Religion in China exists but is by no means popular. China is officially an atheist state with one of the lowest percentages in the world of people who consider themselves religious.
When it comes to religion in China, it is multifaceted. Taoism, Buddhism, Islam, Protestantism, and Catholicism have all developed into culture-shaping communities throughout Chinese history. Freedom of belief is a government policy, and normal religious activities are protected by the constitution. For many of China’s citizens, their religion is a defining feature alongside their national pride.
The Four Chinese Religions
Religion in China today is growing in diversity and openness to the worldwide context. No religion has ever assumed a dominant position in China. Foreign religions, influenced by time-honored Chinese Culture and tradition, have gradually become fixtures with distinctive Chinese characteristics.
The four major religions in China (Buddhism, Taoism, Islam, and Christianity) each have a long history of influence. We will discuss each of the following in more detail below.
Buddhism spread from India to China some 2,000 years ago. The majority of Buddhist believers are Han Chinese while Buddhist believers in Tibet also make up a sizable portion. They are typically from the Tibetan, Mongolian, Lhoba, Moinba and Tujia nationalities.
Buddhists make up the largest religious communities in China. However, since many Han practice a historical/cultural Buddhism rather than a daily practice, it can be difficult to count their exact numbers.
Taoism is native to China and has a history of more than 1,700 years. Its founder was Lao Tzu and its doctrines are based on his writings about the Tao or the Way. Taoism is centered on the “three treasures” which are: Humility, Compassion, and Frugality.
You are probably already familiar with some of the symbolism of Taoism without even realizing it. The famous Yin and Yang symbol is a foundational illustration os Taoist beliefs. In it, we can see the importance of harmony in the Taoist tradition.
It is considered a polytheistic religion and is still quite influential in rural areas inhabited by the Han Chinese and several minority groups, such as the Yao. Taoism also has a strong presence in Hong Kong, Macau, and Southeast Asia.
Islam spread from the Arab Countries to China more than 1,300 years ago. It now has more than 14 million believers among the Hui, Uyghur, Kazak, Ozbek, Tajik, Tatar, Kirgiz, Dongxiang Sala and Banan ethnic groups.
The Islamic followers mainly live in Provinces of Xinjiang, Ningxia, Ganxu and Qinghai in northwest China. There are also Islamic communities scattered in almost every city.
Chinese Muslims do not eat pork, dogs, horses, donkeys or mules. There are many famous mosques in China that make excellent stops on a religious tour of China’s culture.
Catholicism and other forms of Christianity began to make their way into China very early. In 635, a missionary of the Nestorian sect came to China from Persia. The religion was slow in gaining a strong foothold in China but is now well established.
Today, there are many famous churches that make for interesting religious visits. Now there are more than 3.3 million Catholics and nearly 5 million Protestants in the country.
The study disputed the long-standing official estimate of 100 million, a figure that has stood since the 1960s. Buddhism, Taoism, and Islam accounted for 67% of believers. [ The Washington Post ]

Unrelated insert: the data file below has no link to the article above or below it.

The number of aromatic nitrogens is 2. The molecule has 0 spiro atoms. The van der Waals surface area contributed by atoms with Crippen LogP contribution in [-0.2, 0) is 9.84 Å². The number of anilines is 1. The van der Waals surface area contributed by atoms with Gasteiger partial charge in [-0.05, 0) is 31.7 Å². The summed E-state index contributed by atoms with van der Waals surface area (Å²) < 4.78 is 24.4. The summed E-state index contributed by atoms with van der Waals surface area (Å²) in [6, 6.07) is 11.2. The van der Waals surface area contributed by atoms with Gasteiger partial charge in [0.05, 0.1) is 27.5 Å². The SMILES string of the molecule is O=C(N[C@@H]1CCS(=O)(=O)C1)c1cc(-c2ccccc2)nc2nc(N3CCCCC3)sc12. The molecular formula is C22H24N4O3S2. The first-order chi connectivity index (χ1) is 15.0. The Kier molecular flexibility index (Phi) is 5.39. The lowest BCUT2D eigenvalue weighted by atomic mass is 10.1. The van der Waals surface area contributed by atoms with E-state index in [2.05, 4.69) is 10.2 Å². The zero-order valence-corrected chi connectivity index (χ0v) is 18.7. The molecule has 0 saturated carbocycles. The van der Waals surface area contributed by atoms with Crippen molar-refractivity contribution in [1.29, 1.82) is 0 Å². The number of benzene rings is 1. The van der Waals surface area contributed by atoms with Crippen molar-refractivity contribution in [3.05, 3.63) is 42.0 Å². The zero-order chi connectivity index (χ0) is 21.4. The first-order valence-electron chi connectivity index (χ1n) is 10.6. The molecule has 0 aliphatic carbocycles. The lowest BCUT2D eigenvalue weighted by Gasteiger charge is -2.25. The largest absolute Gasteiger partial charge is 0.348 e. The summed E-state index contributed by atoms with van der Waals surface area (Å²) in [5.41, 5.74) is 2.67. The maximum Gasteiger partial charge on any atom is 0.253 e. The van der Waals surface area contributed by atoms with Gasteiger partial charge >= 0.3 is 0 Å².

China Facts: Christianity in China
China will soon have the largest Christian population in the world, according to a government-sponsored survey. David Aikman (author of Jesus in Beijing: How Christianity is Transforming China and Changing the Global Balance of Power, 2003) predicted that over the next three decades, China’s Christian population will grow to about 400 million, or one-third of China’s population.
There are more Christians in China than the entire population of Italy or the U.K. In an article published in the Great Britain-China Centre, Archbishop of Canterbury, Rowan Williams, estimated the number of Protestants in China to be between 50-80 million.
[Great Britain-China Centre; The Buddhist Times “China will soon have World’s Largest Christian Population” April 1, 2009 ]
The world’s largest Bible producer is Chinese. In 2007, China’s only authorized Christian publisher celebrating a milestone as the 50 millionth Bible rolled off their presses. The publisher opened a new factory in 2008 with the capacity to print one million Bibles a month.
[ The Times UK “The book they used to burn now fires new revolution of faith in China” Dec. 8, 2007; Fox News “Chinese Factory Set to Become World’s Largest Bible Producer” Dec. 7, 2007 ]
China Facts: Catholicism in China
In 2010, China’s state-backed Catholic church ordained a bishop without papal approval from the Vatican. China and the Vatican have not had official diplomatic ties since the 1950s when Beijing expelled foreign clergy.
China is home to an estimated 10 million Catholics, most of whom belong to the Patriotic Chinese Catholic Church. However, this doesn’t include several million more Catholics who belong to an underground Catholic Church, which accepts the sole authority of the Pope in Rome to appoint new bishops.
[ BBC News “China ordains bishop despite Vatican objection” Nov. 20, 2010 ]
Final Thoughts | Religion in China
While China is a majority atheist country, there are hundreds of millions of religious believers. From popular religions like Daoism and Buddhism to fast-growing Islam and Christianity, don’t be surprised if you meet many religious people on your trip to China.
When it comes to religion in China, this country will soon have the largest Christian population in the world, and already has more practicing believers than both the UK and Italy! While Christians may only make up a tiny percentage of the Chinese population, they are a massive force on a global scale.